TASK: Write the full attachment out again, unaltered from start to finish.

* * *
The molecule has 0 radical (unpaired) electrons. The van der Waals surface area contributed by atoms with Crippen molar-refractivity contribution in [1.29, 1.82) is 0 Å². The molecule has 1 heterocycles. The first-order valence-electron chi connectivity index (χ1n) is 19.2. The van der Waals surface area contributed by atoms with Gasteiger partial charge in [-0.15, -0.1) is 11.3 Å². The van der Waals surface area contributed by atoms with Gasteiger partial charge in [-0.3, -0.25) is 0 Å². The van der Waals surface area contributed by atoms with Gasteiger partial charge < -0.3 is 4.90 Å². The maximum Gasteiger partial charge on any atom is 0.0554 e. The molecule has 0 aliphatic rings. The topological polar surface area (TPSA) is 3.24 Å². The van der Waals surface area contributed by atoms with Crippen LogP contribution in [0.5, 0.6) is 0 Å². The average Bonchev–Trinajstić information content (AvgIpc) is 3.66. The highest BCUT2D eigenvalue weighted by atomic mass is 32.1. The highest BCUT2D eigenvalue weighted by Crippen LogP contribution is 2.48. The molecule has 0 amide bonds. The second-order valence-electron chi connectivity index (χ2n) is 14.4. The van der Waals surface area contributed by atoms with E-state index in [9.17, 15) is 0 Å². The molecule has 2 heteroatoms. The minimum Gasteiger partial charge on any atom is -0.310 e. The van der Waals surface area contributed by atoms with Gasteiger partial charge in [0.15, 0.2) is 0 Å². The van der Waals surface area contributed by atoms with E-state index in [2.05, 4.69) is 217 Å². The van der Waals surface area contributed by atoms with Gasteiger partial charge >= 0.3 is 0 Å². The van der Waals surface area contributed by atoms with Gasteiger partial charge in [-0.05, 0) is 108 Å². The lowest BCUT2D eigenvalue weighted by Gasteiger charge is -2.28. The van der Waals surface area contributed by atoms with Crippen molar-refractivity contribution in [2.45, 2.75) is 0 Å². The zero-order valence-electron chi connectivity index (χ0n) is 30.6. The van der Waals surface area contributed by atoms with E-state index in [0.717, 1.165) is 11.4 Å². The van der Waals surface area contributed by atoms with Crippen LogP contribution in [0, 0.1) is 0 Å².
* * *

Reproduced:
The molecule has 0 radical (unpaired) electrons. The van der Waals surface area contributed by atoms with Crippen molar-refractivity contribution in [1.29, 1.82) is 0 Å². The molecule has 1 heterocycles. The first-order valence-electron chi connectivity index (χ1n) is 19.2. The van der Waals surface area contributed by atoms with Gasteiger partial charge in [-0.15, -0.1) is 11.3 Å². The van der Waals surface area contributed by atoms with Gasteiger partial charge in [-0.3, -0.25) is 0 Å². The van der Waals surface area contributed by atoms with Gasteiger partial charge < -0.3 is 4.90 Å². The maximum Gasteiger partial charge on any atom is 0.0554 e. The molecule has 0 aliphatic rings. The topological polar surface area (TPSA) is 3.24 Å². The van der Waals surface area contributed by atoms with Crippen LogP contribution in [0.5, 0.6) is 0 Å². The average Bonchev–Trinajstić information content (AvgIpc) is 3.66. The highest BCUT2D eigenvalue weighted by atomic mass is 32.1. The highest BCUT2D eigenvalue weighted by Crippen LogP contribution is 2.48. The molecule has 0 amide bonds. The second-order valence-electron chi connectivity index (χ2n) is 14.4. The van der Waals surface area contributed by atoms with E-state index in [9.17, 15) is 0 Å². The molecule has 2 heteroatoms. The minimum Gasteiger partial charge on any atom is -0.310 e. The van der Waals surface area contributed by atoms with Gasteiger partial charge in [0.15, 0.2) is 0 Å². The van der Waals surface area contributed by atoms with E-state index in [2.05, 4.69) is 217 Å². The van der Waals surface area contributed by atoms with Gasteiger partial charge >= 0.3 is 0 Å². The van der Waals surface area contributed by atoms with Gasteiger partial charge in [-0.05, 0) is 108 Å². The lowest BCUT2D eigenvalue weighted by Gasteiger charge is -2.28. The van der Waals surface area contributed by atoms with Crippen molar-refractivity contribution in [2.45, 2.75) is 0 Å². The zero-order valence-electron chi connectivity index (χ0n) is 30.6. The van der Waals surface area contributed by atoms with E-state index in [0.717, 1.165) is 11.4 Å². The van der Waals surface area contributed by atoms with Crippen LogP contribution in [0, 0.1) is 0 Å².